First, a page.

You can really see it when it’s knitted, each color stands out and there is quite a bit of white in the swatch, more than it seems in the skein. This yarn will pool; if that’s not a look you like, alternate skeins.

Variegated with blurred color breaks

I really like working with these two yarns side by side, just to see how different they are. In this yarn there is almost no white. The dye colors are blended into each other, giving a blurred look to the yarn.

When it’s knit the colors look smudged, and while there is pooling it looks intentional. Because the color is so blended in these yarns there will be some pooling even when alternating skeins.

I knit both variegated yarns in the round, just to see how that affects the color. 

The clear color breaks lined right up into diagonal pooling, I think it looks pretty cool, I actually like it better than the flat knit swatch. If I wanted a sweater to come out with this diagonal pooling I’d have to settle in for some swatching to get the stitch count just right.

The blurred color doesn’t change that much when knit in the round. The colors still flow horizontally, the colors spread out more, and there is less pooling. 

I wouldn’t use heavily patterned or lace stitches with either of these dye styles, the stitch patterns and dye styles would fight each other, and it’s like you’d see more color than stitch pattern.

I have snacks, there is a new season of Vera on Britbox, and I’m off to my local LYS with a folder full of patterns to match with yarn, coming?


Here’s how to save this article in your MDK account with one click.

About The Author

Jillian Moreno spins, knits and weaves just so she can touch all of the fibers. She wrote the book Yarnitecture: A Knitter’s Guide to Spinning: Building Exactly the Yarn You Want so she could use all of the fiber words. Keep up with her exploits at


  • Thank you. I have learned to steer away from any hand dyed yarns other than semi-solids after buying skeins that I loved of the others to find that I didn’t like how they knitted up. This should help me make some better decisions although part of the magic of hand dyed yarn is that each skein is special in its own way. I am ok with the fact that I can admire a yarn but know I don’t need to bring it home with me.

  • I love these FF yarns! I’ve tried many different weights in a hat, shawls, cowl, doubled up, etc. The patterns that emerge are interesting and surprising color combos. And the yarn is so soft and wonderful to work with. I can’t wait to get my next mini skein pack for socks!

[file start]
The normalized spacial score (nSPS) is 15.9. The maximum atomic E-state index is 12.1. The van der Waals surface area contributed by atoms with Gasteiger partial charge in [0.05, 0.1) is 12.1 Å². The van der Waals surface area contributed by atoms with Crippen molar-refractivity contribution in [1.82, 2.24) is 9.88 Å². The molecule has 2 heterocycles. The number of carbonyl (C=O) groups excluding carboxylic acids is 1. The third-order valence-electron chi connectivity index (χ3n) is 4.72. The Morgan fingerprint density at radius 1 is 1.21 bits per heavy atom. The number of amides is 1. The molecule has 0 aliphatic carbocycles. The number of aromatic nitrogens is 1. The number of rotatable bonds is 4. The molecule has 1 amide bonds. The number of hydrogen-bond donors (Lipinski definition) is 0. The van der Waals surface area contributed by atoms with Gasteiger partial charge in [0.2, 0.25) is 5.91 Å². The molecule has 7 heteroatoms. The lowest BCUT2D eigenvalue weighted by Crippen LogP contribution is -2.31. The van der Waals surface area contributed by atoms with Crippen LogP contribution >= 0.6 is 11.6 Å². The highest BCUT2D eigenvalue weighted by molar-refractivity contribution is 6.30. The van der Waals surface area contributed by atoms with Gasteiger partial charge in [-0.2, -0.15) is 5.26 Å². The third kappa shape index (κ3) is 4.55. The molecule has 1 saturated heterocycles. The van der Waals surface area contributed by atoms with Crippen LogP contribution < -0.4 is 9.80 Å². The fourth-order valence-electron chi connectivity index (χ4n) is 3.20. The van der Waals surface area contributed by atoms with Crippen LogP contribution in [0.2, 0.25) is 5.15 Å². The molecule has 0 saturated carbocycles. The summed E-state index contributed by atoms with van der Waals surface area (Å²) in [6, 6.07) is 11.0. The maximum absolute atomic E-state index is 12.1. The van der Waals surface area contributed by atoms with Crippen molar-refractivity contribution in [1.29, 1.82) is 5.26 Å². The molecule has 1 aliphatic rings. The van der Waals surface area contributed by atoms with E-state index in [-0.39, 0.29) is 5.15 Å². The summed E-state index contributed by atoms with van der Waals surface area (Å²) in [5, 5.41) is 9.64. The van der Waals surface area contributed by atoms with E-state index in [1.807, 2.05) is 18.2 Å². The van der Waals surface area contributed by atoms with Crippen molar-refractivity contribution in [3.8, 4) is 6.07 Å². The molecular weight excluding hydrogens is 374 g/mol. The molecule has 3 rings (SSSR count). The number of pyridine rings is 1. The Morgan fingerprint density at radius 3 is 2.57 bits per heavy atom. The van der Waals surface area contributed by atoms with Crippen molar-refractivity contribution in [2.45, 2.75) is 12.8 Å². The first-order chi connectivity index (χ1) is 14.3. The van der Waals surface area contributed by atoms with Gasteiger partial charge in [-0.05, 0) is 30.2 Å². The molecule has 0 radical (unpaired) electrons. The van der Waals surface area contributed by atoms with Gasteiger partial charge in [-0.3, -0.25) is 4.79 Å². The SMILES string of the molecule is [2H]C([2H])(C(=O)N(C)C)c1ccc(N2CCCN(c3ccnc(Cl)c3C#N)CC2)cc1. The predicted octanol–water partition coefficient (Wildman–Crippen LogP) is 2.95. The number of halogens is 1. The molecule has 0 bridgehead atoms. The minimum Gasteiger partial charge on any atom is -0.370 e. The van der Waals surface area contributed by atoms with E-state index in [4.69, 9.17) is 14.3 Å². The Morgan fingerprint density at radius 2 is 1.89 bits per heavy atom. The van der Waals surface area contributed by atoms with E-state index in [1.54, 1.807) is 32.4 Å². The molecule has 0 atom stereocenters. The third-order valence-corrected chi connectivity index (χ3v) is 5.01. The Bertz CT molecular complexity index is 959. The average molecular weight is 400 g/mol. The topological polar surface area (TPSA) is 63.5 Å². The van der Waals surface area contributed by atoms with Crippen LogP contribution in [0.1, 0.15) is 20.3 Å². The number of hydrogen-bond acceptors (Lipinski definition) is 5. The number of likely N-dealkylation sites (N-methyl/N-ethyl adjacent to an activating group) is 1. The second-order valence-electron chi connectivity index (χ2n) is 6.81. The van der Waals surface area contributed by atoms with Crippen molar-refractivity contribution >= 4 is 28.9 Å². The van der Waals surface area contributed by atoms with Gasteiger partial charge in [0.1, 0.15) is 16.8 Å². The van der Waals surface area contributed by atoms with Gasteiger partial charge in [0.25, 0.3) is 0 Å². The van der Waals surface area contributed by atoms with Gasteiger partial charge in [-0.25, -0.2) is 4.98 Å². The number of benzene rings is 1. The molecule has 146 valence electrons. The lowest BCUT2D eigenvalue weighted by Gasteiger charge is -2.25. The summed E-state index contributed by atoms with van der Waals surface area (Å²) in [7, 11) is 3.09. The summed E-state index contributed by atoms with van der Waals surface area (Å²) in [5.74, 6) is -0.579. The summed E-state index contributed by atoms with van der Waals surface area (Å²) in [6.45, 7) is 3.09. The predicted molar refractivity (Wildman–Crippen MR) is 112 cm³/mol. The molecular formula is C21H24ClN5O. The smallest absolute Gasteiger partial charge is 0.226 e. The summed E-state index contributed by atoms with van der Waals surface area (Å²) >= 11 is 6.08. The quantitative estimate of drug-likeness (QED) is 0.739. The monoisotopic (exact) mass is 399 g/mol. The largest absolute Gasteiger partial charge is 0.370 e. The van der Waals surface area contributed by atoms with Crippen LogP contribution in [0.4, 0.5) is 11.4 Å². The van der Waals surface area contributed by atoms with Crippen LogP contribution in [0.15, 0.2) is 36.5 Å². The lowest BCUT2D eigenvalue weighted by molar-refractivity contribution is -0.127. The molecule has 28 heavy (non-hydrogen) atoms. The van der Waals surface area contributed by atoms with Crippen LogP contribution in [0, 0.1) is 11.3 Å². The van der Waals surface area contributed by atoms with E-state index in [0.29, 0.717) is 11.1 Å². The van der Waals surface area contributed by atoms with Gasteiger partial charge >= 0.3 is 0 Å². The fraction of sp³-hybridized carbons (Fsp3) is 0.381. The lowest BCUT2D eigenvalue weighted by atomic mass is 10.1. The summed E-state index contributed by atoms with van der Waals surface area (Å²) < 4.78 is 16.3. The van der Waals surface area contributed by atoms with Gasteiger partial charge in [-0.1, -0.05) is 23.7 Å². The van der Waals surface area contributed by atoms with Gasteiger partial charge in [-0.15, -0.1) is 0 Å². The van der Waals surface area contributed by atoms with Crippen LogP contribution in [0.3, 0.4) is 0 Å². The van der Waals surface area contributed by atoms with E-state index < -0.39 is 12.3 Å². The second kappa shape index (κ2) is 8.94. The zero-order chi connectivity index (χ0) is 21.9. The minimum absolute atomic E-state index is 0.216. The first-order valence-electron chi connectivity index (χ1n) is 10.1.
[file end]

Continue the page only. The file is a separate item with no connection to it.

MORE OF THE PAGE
• Thanks for the analysis-not forthcoming from any other sites I follow. Would appreciate more info on weights, fibers, dyes. Your take on what you need for specific types of projects, what can work as substitutes. Revelry throws it all on the wall but without the subtle clues about how it knits, hangs, drape.

  • Very helpful. Thanks!

  • Great info. Would be nice if LYS And online merchants had signs indicating which dying process was used for the yarns.

  • Great information! I watched the first 2 episodes of Vera (Season 11) last night. I do love her!

  • I always see recommendations to alternate skeins to prevent pooling, but never for the reason I actually alternate skeins: because there are often subtle differences in skeins that are much more noticeable if you don’t alternate. One skein might be slightly more vibrant, have a little more of one color, etc.—this happens even with speckled colorways. I love hand-dyed yarn and use all these different types, but I’ve come to realize I’ll almost always be happier with the result if I alternate. Maybe other people don’t see the subtle differences, but I do! Occasionally, the differences are not to subtle, too.

  • I always assumed any textured stitches would “get lost” in speckled or intermittent dyed yarns. I’d like to see a swatch with those 2 types of dyed yarn